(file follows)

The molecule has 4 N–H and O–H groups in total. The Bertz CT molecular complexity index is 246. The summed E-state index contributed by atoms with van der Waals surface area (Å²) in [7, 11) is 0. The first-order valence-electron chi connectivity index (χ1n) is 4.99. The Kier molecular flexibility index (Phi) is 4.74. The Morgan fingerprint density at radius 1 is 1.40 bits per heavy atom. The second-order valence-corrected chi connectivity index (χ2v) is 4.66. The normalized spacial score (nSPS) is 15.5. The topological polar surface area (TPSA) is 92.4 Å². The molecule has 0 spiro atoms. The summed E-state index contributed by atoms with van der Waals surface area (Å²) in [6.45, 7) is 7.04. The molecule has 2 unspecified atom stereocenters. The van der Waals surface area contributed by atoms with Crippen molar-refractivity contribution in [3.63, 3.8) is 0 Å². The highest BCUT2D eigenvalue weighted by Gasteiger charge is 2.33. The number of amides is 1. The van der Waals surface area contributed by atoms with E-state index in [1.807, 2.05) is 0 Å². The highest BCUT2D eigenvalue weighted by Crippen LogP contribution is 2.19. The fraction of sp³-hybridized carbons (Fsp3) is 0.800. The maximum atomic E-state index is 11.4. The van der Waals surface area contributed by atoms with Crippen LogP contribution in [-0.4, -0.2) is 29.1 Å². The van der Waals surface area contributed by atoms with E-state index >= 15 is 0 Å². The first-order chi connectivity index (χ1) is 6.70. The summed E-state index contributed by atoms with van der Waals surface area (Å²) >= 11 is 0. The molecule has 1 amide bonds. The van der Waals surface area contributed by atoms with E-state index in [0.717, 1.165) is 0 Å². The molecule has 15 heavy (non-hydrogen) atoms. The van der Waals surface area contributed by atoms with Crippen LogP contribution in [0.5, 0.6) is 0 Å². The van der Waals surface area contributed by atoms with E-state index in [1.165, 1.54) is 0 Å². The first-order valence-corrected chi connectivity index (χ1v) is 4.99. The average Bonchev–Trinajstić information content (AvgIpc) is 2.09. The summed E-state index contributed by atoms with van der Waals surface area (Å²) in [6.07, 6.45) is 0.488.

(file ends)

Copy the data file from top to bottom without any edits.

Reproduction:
The molecule has 4 N–H and O–H groups in total. The Bertz CT molecular complexity index is 246. The summed E-state index contributed by atoms with van der Waals surface area (Å²) in [7, 11) is 0. The first-order valence-electron chi connectivity index (χ1n) is 4.99. The Kier molecular flexibility index (Phi) is 4.74. The Morgan fingerprint density at radius 1 is 1.40 bits per heavy atom. The second-order valence-corrected chi connectivity index (χ2v) is 4.66. The normalized spacial score (nSPS) is 15.5. The topological polar surface area (TPSA) is 92.4 Å². The molecule has 0 spiro atoms. The summed E-state index contributed by atoms with van der Waals surface area (Å²) in [6.45, 7) is 7.04. The molecule has 2 unspecified atom stereocenters. The van der Waals surface area contributed by atoms with Crippen molar-refractivity contribution in [3.63, 3.8) is 0 Å². The highest BCUT2D eigenvalue weighted by Gasteiger charge is 2.33. The number of amides is 1. The van der Waals surface area contributed by atoms with E-state index in [1.807, 2.05) is 0 Å². The highest BCUT2D eigenvalue weighted by Crippen LogP contribution is 2.19. The fraction of sp³-hybridized carbons (Fsp3) is 0.800. The maximum atomic E-state index is 11.4. The van der Waals surface area contributed by atoms with Crippen LogP contribution in [-0.4, -0.2) is 29.1 Å². The van der Waals surface area contributed by atoms with E-state index >= 15 is 0 Å². The first-order chi connectivity index (χ1) is 6.70. The summed E-state index contributed by atoms with van der Waals surface area (Å²) >= 11 is 0. The molecule has 1 amide bonds. The van der Waals surface area contributed by atoms with E-state index in [0.717, 1.165) is 0 Å². The molecule has 15 heavy (non-hydrogen) atoms. The van der Waals surface area contributed by atoms with Crippen LogP contribution in [0.5, 0.6) is 0 Å². The van der Waals surface area contributed by atoms with E-state index in [1.165, 1.54) is 0 Å². The first-order valence-corrected chi connectivity index (χ1v) is 4.99. The average Bonchev–Trinajstić information content (AvgIpc) is 2.09. The summed E-state index contributed by atoms with van der Waals surface area (Å²) in [6.07, 6.45) is 0.488.